[Reflections on Romans 4]. It was the morning I lost my identity. My family was visiting Grandfather Mountain in North Carolina, and I had a great idea. “Let’s get up early and drive over to the Highland Games!” Of course, this suggestion met with consternation and confusion from my family. Everyone wanted to know why on earth we would do something like that, especially when we didn’t have to wake up early. I explained to them that I descend from the McDowell’s and as a McDowell, I wanted to learn more about my heritage. I had visions of buying all kinds of Scottish bling to show to the world my identity as a Scotsman. I told my kids that I would likely be wearing a kilt the remainder of the trip and they should get used to it. Then the Gaelic walls came tumbling down.
It was raining pretty hard when we arrived at the Games. These conditions led to increased whining from the peanut gallery. “Be quiet! This festival is our heritage. It’s about time you kids learned a little something about where we came from and who we are!” Channeling my inner William Wallace, I forced, and this word, unfortunately, is not hyperbole, the family into the elements and around the massive now muddy track where every clan had a tent. We were looking for the McDowell tent where I was sure to find ancestral affirmation, and my kids would embrace their identity with pride in a nirvana of clan fellowship.
After about 45 minutes of searching for the tent with no luck, I finally stopped to ask for directions to MY clan. The man I asked sat for a moment and then asked how to spell it. “That’s the Irish spelling…,” he said, awkwardly adjusting his kilt. I’m not positive, but I think he said these words with a little disdain and judgment in his voice as if to say that we didn’t belong.
How could this happen? I spent my whole life thinking I was Scottish. I would feign interest in Scottish things thinking it was part of who I was. I even tried haggis once for goodness sake!
What did I do? I did what anyone with a freshly smashed identity would do. “Let’s get out of here. Too many damn Scottish wannabes around here. You know my mother was a Chelf…that’s Irish.” I immediately went in search of a new identity.
Paul’s identity was in shambles when he fell off his horse on the road to Damascus. He built his life on being a faithful Jew, a Hebrew of Hebrews he said. (Philippians 3:5). He was a Pharisee who demanded strict adherence to the rules and persecuted others when they didn’t toe the line. It was his life, and then he had an encounter with Jesus. In an instant, all that he thought he was and who he was supposed to be, disintegrated. If he wasn’t who he was because of his groupings in life, birthright or what he did; who was he?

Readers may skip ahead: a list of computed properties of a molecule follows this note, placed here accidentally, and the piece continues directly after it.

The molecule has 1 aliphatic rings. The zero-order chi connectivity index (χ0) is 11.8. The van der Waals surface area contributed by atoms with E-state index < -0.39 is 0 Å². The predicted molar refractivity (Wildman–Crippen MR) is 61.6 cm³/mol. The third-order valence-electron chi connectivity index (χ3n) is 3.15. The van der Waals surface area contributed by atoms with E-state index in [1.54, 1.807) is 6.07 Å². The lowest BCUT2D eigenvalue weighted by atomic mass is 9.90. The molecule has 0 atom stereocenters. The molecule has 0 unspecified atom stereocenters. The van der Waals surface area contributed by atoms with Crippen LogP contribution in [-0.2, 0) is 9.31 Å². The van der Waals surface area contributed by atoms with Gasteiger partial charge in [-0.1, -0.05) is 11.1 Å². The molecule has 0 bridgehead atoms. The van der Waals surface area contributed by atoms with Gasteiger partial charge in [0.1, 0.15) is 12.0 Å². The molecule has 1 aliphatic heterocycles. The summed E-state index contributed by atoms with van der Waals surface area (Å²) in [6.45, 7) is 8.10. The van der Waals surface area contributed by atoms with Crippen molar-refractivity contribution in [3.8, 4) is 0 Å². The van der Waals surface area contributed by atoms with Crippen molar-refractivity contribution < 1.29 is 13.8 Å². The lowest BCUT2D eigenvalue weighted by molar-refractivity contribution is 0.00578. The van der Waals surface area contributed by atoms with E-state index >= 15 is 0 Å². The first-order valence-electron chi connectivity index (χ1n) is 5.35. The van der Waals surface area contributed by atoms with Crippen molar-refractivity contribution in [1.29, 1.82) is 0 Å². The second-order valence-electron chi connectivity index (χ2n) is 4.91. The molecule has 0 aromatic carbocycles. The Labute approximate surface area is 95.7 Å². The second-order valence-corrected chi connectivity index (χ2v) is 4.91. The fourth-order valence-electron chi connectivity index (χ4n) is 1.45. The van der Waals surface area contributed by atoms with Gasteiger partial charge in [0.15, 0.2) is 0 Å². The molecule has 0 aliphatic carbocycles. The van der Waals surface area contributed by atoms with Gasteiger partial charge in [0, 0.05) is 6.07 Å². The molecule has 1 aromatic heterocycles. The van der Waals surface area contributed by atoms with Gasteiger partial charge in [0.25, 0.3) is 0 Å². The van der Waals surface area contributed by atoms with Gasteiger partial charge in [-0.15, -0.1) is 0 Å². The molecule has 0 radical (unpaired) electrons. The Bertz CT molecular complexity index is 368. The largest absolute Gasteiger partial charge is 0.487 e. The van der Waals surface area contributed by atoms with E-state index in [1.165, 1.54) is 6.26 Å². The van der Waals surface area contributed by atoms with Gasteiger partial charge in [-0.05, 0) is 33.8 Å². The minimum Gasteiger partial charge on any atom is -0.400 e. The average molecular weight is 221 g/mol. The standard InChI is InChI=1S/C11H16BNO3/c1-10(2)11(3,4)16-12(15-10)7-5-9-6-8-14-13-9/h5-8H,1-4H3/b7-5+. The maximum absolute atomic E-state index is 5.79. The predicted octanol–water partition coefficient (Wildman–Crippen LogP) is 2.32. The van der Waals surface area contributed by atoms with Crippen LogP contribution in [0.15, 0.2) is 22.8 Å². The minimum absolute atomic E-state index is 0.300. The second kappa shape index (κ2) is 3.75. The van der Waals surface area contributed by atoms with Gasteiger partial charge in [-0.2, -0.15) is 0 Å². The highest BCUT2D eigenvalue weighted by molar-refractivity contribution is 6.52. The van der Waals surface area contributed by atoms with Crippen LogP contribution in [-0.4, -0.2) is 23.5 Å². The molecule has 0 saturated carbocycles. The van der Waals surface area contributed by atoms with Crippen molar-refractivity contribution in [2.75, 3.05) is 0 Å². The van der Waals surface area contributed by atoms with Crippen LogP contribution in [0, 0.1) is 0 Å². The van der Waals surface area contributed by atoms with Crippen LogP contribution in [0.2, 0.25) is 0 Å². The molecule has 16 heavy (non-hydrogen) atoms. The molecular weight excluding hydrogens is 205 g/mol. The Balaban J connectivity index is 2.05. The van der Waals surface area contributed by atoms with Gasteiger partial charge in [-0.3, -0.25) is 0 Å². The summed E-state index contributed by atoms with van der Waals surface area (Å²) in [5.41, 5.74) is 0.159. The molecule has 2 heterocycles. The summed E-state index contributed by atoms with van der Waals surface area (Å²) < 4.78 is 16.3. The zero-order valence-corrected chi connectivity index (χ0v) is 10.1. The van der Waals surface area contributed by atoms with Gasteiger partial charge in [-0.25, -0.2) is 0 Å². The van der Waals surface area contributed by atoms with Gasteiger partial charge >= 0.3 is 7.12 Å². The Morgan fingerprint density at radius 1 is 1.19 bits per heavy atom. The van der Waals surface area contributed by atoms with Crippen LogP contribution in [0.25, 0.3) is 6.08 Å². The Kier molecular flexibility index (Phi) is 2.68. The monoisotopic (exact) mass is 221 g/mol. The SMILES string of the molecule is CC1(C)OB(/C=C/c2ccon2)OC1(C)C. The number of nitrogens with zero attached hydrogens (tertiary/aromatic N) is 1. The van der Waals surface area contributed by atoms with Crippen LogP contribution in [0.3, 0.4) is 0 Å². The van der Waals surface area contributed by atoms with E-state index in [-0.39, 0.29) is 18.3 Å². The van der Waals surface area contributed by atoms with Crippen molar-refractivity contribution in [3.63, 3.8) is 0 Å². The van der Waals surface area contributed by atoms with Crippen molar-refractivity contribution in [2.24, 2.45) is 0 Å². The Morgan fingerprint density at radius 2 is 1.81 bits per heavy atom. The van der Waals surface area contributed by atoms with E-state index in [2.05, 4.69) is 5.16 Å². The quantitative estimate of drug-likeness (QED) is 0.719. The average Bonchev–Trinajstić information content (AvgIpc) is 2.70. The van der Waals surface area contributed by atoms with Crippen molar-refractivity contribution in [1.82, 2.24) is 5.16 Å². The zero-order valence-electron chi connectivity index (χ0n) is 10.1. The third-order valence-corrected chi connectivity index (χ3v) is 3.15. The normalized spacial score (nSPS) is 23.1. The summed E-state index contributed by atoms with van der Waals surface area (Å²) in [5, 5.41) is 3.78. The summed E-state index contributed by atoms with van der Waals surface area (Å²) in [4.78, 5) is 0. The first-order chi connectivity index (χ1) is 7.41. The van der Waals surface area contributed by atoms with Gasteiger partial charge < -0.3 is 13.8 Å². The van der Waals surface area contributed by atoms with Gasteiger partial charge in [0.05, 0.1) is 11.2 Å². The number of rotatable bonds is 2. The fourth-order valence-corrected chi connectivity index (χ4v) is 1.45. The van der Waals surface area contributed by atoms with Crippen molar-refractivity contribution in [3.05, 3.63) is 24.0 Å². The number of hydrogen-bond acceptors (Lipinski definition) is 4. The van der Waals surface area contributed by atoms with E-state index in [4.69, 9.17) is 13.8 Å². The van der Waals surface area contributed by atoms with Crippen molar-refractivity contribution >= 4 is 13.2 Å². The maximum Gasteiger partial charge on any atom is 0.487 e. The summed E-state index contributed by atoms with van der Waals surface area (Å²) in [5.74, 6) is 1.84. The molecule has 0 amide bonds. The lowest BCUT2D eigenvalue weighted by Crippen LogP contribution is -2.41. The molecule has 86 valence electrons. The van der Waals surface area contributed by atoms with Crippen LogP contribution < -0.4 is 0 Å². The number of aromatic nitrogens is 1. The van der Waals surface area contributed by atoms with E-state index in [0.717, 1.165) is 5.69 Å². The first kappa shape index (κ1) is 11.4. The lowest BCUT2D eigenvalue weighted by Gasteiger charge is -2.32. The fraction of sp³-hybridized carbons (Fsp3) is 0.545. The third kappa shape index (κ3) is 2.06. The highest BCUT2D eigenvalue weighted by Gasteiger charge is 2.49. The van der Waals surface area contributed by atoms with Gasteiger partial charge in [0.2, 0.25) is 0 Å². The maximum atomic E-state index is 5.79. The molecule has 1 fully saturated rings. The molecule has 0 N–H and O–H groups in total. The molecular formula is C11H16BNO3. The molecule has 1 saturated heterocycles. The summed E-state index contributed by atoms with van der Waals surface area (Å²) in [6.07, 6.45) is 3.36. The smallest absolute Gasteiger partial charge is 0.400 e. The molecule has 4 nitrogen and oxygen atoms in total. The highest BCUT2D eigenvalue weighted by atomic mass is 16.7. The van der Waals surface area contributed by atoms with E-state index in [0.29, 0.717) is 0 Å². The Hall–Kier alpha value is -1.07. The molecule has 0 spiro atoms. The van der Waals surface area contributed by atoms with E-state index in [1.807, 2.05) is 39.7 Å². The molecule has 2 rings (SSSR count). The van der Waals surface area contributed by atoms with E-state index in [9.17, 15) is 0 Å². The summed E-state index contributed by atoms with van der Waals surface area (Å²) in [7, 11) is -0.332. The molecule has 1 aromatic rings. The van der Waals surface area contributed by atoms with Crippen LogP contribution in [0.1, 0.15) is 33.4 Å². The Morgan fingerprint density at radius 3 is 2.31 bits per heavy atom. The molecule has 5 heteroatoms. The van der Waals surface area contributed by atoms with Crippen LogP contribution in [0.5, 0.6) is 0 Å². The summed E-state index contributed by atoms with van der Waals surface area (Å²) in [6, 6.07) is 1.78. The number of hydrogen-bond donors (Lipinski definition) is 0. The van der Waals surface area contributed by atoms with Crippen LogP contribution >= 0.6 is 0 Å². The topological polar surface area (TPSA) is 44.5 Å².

I once heard Episcopal Priest Paul Zahl preach on identity in Romans, specifically chapter 4, and his ideas forever changed the way I look at this chapter and embrace the identity freely given to me by God. In Romans chapter 4, the Apostle Paul fleshes out this new identity. He uses Abraham as an example of this saying God’s love and approval of him isn’t a result of what Abraham did for God. He’s not “justified by works.” (Rom. 4:2) God’s acceptance of Abraham, Paul says, comes from Abraham’s trust in God’s promises. He “believed God, and it was reckoned to him as righteousness.” (Rom 4:3, 22). Identity as the beloved of God is a gift birthed out of trust. This identity of love is extrinsic, not intrinsic.
This is a revolutionary way of looking at the acceptance of God. In a few sentences, Paul turns the worldview of his ancient Jewish audience on its ear. This view saw birthright, accomplishments, and adherence to the strictures of the law as what makes someone lovable to the Almighty. Instead, Paul says it’s the trust of one who is unlovable, with nothing to give, that results in the acceptance of God. God deems the one with trust and belief lovable and gives him righteousness which becomes his identity.
Identity that comes from our ancestry, what we do, race, religion, sexuality or anything but that found from God, begins with the wrong question. It asks the world to analyze and answer questions of meaning or feeling about a status that derives from something other than God. This form of identity is fluid. The way both the one holding that identity and those around engaging that identity is constantly changing and depends on situations and circumstances of life and experience. The way one views even untransmutable identity factors may change with experience, age, location, etc. This fluidity leads to self righteousness when we possess something others don’t or despair when others hold the desired identity. It’ s a vicious circle. It often begins relationship and conversation with division. But the identity that comes from God is secure and solid. It does not change as a result of our weakness or inability to measure up.
The good news for all of us is that God gives us this gift of love and acceptance, not based on our strivings, but our trust. It’s a gift of grace not a reward of the law. When we place our trust in God and his promises we get a new identity as children of the living, loving God. The sacrificial life, death, and resurrection of Jesus covers us. What an incredible gift.
So, whether we are Scottish, Irish, male, female, black, white, straight or gay or any other identification of this world, we are the beloved of God. That’s an identity for eternity.
The search is over.